She continued: "We have to be realistic that the private sector is there to make a profit. We will see them cherry-pick their patients or parts of the market that will bring the most profits, but these are not always where need is greatest."
She says, for example, that the expansion of South African private healthcare companies like Netcare into other parts of Africa, part of an initiative backed by the World Bank, is eroding healthcare access for poor people and draining healthcare professionals from the public sector. Another problem, she said, is that poor countries usually lack the capacity to regulate the activities of the private sector.
Marriott says Oxfam is supportive of a "shared value" approach that sees businesses moving away from "tokenism" and mainstreaming their corporate responsibility into their core business, "as long as they are using just and fair practices and as long as there are no hidden motivations.
We have to ensure that they mean what they say and that these practices contribute to greater public good." Each initiative, she said, should be evaluated on a case-by-case basis.
Marriott says NGOs vary widely in their views of public-private partnerships, and that the "upbeat rhetoric" is drowning out voices calling for more a balanced debate about the risks.
Greenslade, however, believes there is a generational divide. People over 45 tend to see a division between non-profits and corporations, she asserts. "Any company they think is trying to sell them something is under suspicion," she says, while the younger generation sees "the ulterior motive of profit is part of the solution".
"The young social entrepreneurs coming out of university don't see the same divisions between public and private sectors. They're not ashamed to be making money, but they want to shift their efforts to products that will benefit poor people and take care of public health goals," she says.
Greenslade also argues that non-profits recognize that when a company is involved, and its products are being sold, the programme is often more sustainable than when it depends entirely on donor funds.
"Eventually the funds dry up, and things often relapse," she says. NGOs from Asia to Africa to South America are experiencing diminishing donor funds in the wake of the 2008 global economic crisis. Many are operating with skeleton staff and, in some instances, face closure.
Mary Beth Powers, child survival campaign director at Save the Children, notes that many non-profits now have a "bigger relationship" with corporations.
She discerns a growing desire to work collaboratively because of the scarcity of resources. The impact of HIV/AIDS on company bottom lines was a turning point for business, in her view, and led corporates to start thinking more about their role in public health.
"We're increasingly seeing much more of a partnership in developing ideas of what we can do together. There is a new willingness on the part of the UN system and many governments to see a collaborative role for business, whereas 10 years ago there was a lot more questioning about it," she says.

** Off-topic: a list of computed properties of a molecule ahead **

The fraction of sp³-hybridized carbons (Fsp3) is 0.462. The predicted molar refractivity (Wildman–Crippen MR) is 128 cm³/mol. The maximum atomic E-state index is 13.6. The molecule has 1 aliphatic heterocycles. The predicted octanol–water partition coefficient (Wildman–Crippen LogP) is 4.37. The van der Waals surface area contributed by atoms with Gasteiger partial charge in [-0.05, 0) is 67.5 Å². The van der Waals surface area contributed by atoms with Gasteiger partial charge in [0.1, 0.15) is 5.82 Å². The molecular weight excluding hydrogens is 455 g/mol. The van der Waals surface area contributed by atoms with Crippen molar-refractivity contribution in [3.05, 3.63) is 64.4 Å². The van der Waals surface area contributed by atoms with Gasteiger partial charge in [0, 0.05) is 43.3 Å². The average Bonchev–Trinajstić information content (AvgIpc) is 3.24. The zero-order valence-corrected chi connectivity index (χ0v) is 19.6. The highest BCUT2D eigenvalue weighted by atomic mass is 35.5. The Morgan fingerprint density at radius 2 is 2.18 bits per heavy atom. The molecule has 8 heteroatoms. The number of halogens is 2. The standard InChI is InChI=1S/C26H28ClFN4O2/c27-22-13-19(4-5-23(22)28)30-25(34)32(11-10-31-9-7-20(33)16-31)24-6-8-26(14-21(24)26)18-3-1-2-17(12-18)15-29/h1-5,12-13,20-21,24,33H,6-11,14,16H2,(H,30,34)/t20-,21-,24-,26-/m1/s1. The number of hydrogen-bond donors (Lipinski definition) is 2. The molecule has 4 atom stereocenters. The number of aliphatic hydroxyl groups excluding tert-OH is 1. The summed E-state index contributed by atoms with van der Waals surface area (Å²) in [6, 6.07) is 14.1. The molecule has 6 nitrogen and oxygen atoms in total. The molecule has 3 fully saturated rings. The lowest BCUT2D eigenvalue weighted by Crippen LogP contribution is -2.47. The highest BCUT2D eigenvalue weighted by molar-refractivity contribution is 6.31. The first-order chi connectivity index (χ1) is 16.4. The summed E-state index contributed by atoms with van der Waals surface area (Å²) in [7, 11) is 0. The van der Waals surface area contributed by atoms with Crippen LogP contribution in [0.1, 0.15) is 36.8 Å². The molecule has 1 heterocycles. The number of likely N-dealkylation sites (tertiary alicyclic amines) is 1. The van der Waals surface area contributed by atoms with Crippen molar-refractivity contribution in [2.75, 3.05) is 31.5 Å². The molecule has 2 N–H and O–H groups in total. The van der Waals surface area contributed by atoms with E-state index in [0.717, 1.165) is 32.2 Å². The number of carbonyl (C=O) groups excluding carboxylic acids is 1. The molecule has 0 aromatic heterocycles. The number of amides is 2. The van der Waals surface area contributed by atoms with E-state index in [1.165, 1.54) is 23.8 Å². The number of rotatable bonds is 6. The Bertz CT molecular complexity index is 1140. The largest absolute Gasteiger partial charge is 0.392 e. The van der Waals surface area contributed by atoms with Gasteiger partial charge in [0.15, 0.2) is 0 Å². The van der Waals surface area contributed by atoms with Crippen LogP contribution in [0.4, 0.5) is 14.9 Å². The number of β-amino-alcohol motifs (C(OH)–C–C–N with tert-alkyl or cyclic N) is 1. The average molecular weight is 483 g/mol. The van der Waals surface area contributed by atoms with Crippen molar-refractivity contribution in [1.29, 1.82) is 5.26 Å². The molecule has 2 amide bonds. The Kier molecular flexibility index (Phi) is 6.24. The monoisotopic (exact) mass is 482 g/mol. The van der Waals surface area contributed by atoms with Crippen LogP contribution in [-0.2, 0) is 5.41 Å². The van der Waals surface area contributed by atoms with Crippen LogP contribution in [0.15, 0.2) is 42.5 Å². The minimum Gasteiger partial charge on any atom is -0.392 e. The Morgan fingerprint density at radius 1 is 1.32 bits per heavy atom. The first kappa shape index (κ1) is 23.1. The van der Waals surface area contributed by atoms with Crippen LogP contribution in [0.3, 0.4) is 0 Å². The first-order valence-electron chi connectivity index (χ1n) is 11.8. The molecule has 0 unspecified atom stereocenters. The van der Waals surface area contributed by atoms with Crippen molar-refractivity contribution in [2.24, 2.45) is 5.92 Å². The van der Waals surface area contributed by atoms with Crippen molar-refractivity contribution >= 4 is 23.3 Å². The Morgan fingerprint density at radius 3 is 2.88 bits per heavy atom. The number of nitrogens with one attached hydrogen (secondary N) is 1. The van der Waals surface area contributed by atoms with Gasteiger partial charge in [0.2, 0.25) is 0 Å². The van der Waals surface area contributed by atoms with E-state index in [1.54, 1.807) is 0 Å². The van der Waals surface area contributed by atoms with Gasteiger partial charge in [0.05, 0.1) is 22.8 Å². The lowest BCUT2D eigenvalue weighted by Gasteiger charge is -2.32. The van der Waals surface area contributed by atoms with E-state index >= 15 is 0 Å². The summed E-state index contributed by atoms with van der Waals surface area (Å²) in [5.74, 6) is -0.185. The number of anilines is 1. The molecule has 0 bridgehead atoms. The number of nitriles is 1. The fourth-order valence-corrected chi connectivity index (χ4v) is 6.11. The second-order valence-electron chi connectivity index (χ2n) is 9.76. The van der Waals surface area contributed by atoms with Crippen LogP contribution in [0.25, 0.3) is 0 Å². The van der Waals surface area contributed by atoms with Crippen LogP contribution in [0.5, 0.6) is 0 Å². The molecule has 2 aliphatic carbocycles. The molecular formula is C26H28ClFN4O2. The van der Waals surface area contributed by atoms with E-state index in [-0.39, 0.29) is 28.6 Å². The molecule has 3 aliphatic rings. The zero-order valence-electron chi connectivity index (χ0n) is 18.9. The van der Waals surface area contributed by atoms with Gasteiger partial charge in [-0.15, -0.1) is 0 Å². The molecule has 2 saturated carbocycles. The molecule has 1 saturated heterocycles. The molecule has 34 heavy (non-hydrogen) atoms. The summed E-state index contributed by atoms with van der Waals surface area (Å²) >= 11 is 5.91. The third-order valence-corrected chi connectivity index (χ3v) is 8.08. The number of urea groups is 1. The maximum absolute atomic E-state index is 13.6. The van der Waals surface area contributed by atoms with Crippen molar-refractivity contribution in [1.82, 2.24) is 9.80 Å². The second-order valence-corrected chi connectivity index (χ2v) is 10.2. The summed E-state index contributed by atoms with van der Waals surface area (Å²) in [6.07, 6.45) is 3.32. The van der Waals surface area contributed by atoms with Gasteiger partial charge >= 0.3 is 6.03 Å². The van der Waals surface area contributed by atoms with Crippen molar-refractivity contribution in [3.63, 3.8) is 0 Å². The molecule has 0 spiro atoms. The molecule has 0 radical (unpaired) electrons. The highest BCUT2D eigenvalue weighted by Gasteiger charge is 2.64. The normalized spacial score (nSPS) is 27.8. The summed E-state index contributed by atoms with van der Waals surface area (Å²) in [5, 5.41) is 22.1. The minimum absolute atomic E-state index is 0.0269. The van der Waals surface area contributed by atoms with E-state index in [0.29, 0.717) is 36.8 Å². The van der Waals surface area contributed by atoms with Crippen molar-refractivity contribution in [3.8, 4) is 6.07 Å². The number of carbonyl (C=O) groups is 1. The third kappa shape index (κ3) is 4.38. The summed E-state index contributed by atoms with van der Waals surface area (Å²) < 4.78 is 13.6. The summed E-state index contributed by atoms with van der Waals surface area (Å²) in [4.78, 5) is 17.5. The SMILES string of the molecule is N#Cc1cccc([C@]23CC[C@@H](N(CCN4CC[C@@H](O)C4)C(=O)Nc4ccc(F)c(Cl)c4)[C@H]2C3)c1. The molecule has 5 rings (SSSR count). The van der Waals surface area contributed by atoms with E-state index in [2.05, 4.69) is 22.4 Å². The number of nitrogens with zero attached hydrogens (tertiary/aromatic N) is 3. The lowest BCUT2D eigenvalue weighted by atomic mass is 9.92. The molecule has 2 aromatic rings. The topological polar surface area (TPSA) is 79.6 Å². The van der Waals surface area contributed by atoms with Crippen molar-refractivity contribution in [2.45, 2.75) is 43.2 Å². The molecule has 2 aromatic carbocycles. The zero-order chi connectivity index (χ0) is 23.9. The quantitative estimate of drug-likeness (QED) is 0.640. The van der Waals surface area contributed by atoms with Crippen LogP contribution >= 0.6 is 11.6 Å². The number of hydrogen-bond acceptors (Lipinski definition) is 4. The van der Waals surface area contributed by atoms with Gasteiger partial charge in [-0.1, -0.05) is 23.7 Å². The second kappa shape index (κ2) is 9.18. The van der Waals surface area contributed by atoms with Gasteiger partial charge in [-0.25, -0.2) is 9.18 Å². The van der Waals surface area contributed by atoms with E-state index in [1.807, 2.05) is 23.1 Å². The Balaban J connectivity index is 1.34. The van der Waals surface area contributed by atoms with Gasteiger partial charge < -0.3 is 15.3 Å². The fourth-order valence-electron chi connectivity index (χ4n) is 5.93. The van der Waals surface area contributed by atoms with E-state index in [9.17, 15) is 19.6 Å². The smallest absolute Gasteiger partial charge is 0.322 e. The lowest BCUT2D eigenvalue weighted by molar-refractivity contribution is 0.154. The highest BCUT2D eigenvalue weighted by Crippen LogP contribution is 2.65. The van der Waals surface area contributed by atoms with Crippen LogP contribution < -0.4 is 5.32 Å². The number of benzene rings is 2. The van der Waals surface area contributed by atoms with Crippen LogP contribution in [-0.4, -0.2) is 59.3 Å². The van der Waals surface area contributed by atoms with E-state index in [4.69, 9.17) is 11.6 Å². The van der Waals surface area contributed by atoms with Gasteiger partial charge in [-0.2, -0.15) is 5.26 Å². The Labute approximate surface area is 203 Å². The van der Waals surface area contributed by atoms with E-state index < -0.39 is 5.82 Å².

US-based non-profits are probably moving more quickly in this direction than their counterparts in other countries, she notes, partly because of the legacy of the private healthcare system and the prevalence of pharmaceutical marketing in that country.
Many companies now offer skills development and leadership and management training for frontline healthcare workers who may one day sell or consume their products, but who now are giving basic care to families. Others, like Merck and GlaxoSmithKline, are also giving grants to train health workers. "These endeavours are not really promoting products of these companies, but they are critical to primary healthcare," says Powers.
But some express concern about the potential "hidden motivations" and "merged agendas" of initiatives like these. "If their motivation is to one day sell their products or manipulate a bias towards their products in the training of professionals, we would be very concerned about that," said Marriott.
Certainly, when the parties come together, they must grapple with very different cultures. Powers believes the involvement of the private sector can improve standards and stimulate governments to "up their game, too".
Governments usually work at a slower pace than companies, Bolton agrees. She says that partnerships between NGOs, governments and the private sector work better when there is an acknowledgement that these organizational differences exist. This leads to a "deeper level engagement" she says.
Bolton is optimistic that collaboration is becoming the new normal.
Meanwhile, when it comes to philanthropic and corporate responsibility programmes versus shared values, companies are on different points of the spectrum, with some adopting a mix. Just as they diversify their portfolios, they are diversifying social investment too.
Some health and social issues, adds Bolton, do not lend themselves to a market-driven approach, but "there is a grey area that companies are prepared to step into, to take the risk. They expect that over the long-term this could translate into a pure business."
But there is always the risk that these partnerships - often worth millions of dollars - can be tainted by corruption. For example, in November, the Global Fund to Fight AIDS, Tuberculosis and Malaria temporarily suspended mosquito-net suppliers Vestergaard-Frandsen and Sumitomo Chemical Singapore after their employees admitted to paying bribes to Cambodian health officials. Because the companies supplied 80 percent of the nets bought by the Fund, fears have been raised about a shortage for next year.
Mikkel Vestergaard-Frandsen, CEO of the company and a poster child for "shared value", said he was "shocked" by the actions of the corrupt employees, who are no longer with the company.
[This report does not necessarily reflect the views of the United Nations.]